This never was a scheme to improve the infrastructure for people on bicycles, and any feeble justifications that it might make things safer for cyclists on the carriageway no longer exist.

    There is even less justification for spending cycle safety money on this terrible design than the little there was before.

  10. Something I came across this week is a document called a Vulnerable Road User Audit. Might be interesting to put in an FoI for all VRUAs for this location and see how the latest change to the design has affected it.

    My other thought is what’s the process for learning lessons from this scheme and whose responsible for carrying it out? Sustrans’ statement says they’ll be doing that but I can’t believe it’s actually their responsibility. What part have the professional institutions like IHE, ICE, CIHT, CILT got to play in this? What are the DfT’s and the local authority’s responsibilities to monitor the scheme’s performance against its objectives? Surely it’s not just down to a charity to do? Maybe they’ve been contracted to, and if that’s the case what’s the purpose of all these organisations of professionals?

    If nobody’s got the bottle the pull the emergency stop cord, the next best position is to ensure the people responsible take responsibility for the quality of their own work and shorten their learning curve. And the first obstacle there is identifying responsibility, which brings us back to your question about who has the power.

    I was part of a little workshop on the google car recently which turned out to be a really useful train of thought for understanding lack of responsibility on the public highway compared to other transport modes. We can’t put a finger on who’s responsible today, and unless a cooperative culture focussed on mobility rather than traditional transport evolves here as it has in NL, we’re going to have to wait for the driverless car. *packs tent*

      • Well, they’ve sent Road Safety Audits and I’ve replied to ask if that means there aren’t any Vulnerable User Safety Audits. The RSAs (visible on the link above) make interesting reading, with things like the safety auditors believing the hype and assuming they’re dutch Turbo roundabouts so cyclists will be banned; and the attempts to push zebra crossings so far down the roads that they become unattractively far away from the desire lines and dangerous “look over your shoulder” junctions for cyclists sadly typical for this country.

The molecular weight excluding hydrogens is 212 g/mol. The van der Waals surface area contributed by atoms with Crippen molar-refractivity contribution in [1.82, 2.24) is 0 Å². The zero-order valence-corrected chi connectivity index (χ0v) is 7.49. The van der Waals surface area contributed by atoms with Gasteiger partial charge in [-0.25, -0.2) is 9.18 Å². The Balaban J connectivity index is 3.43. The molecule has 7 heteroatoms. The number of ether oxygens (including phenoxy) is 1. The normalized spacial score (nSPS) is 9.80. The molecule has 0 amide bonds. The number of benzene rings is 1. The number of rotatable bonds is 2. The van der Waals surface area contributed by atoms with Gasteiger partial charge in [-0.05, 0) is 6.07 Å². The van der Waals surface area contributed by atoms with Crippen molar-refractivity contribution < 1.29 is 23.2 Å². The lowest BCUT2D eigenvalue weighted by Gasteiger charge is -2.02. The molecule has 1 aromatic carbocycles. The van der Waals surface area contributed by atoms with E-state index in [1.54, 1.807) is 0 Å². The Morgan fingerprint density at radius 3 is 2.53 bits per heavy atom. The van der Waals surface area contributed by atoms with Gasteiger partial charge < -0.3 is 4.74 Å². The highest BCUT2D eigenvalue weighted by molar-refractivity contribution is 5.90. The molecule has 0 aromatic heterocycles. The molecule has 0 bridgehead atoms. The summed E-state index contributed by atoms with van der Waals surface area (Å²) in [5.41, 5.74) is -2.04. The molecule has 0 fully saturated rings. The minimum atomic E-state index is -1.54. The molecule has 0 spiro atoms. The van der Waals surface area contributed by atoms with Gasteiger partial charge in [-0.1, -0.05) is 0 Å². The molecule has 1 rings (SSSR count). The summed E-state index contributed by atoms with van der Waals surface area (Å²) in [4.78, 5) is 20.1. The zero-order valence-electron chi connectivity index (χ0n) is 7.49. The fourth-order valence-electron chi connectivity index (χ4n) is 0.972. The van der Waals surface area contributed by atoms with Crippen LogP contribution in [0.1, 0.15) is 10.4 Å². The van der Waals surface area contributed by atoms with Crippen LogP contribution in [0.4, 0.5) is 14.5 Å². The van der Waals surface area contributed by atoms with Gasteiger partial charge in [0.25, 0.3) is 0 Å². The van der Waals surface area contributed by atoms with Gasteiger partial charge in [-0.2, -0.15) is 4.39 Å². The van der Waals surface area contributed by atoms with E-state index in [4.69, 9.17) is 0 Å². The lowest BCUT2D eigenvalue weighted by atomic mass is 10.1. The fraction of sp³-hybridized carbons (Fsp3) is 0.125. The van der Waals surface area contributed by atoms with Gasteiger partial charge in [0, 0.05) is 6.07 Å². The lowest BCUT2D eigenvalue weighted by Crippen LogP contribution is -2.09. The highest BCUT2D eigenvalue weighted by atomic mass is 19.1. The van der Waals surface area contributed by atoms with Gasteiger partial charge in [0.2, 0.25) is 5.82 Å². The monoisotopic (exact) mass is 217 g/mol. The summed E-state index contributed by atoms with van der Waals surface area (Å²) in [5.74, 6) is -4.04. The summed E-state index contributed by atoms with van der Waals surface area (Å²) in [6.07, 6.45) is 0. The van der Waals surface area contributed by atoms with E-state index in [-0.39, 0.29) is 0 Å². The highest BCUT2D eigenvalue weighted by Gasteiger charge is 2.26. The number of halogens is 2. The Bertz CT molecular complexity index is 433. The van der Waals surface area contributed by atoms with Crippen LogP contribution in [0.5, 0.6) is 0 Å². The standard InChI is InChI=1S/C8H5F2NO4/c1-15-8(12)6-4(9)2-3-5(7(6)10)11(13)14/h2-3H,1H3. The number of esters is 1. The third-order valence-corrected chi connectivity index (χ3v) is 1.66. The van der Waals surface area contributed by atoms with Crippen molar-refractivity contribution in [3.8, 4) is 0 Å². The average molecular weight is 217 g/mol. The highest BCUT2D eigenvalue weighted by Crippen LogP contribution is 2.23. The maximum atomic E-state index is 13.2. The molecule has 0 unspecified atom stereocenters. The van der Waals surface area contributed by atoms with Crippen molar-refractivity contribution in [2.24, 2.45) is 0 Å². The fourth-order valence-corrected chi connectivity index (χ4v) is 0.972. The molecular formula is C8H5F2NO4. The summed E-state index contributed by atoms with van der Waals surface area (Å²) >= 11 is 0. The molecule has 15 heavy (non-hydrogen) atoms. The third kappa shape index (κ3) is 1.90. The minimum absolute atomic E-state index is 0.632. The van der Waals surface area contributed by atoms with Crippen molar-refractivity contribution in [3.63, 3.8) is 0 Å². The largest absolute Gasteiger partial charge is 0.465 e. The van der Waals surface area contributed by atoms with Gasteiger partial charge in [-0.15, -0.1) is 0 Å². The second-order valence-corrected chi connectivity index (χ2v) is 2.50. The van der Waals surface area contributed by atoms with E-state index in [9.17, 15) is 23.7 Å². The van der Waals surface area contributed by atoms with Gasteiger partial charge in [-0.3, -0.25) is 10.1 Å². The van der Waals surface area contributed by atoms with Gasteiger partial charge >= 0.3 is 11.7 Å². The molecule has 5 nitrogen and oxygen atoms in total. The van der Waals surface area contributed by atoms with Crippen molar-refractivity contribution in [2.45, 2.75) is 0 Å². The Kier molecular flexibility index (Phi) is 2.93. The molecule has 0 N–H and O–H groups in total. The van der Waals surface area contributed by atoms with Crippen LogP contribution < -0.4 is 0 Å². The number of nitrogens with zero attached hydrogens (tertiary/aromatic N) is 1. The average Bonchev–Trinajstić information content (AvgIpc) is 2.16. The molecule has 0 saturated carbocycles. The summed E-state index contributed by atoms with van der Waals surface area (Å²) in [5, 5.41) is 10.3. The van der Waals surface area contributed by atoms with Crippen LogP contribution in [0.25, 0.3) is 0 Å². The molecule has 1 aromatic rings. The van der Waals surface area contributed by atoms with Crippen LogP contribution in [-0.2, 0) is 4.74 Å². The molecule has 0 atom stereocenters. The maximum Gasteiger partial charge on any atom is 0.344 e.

• They’ve now released the Vulnerable Road User Audit and it contains such gems as “Toucan Crossing not deemed appropriate for area given potential delays caused by signals on roundabout. Modeling confirms”, “Zebra crossings proposed for cyclists to dismount and safely cross road” and “Capacity is to be maintained”. There’s also the oft-made error of claiming that shared use is a cycling-specific facility. So please be in no doubt that cyclist safety is being sacrificed to avoid delaying motorists. Riders get to choose between slow or dangerous.

        It’s no better for pedestrians, with a bizarre claim that the zebra “crossings will be on desire lines”. They’re blatently not. They’re shunted up the side roads to provide space for the large roundabout.

        So what next? The VRUA contains claims that black is while, just like the funding bid. Who polices these things anyway?

        • Paulc

          “Toucan Crossing not deemed appropriate for area given potential delays caused by signals on roundabout. Modeling confirms”,

          simply nuts… they should be setting the delay from the button being pressed to just 5 seconds… and have sensors on the crossing that cancel it if no one’s there and also clears the green man when people are most of the way across…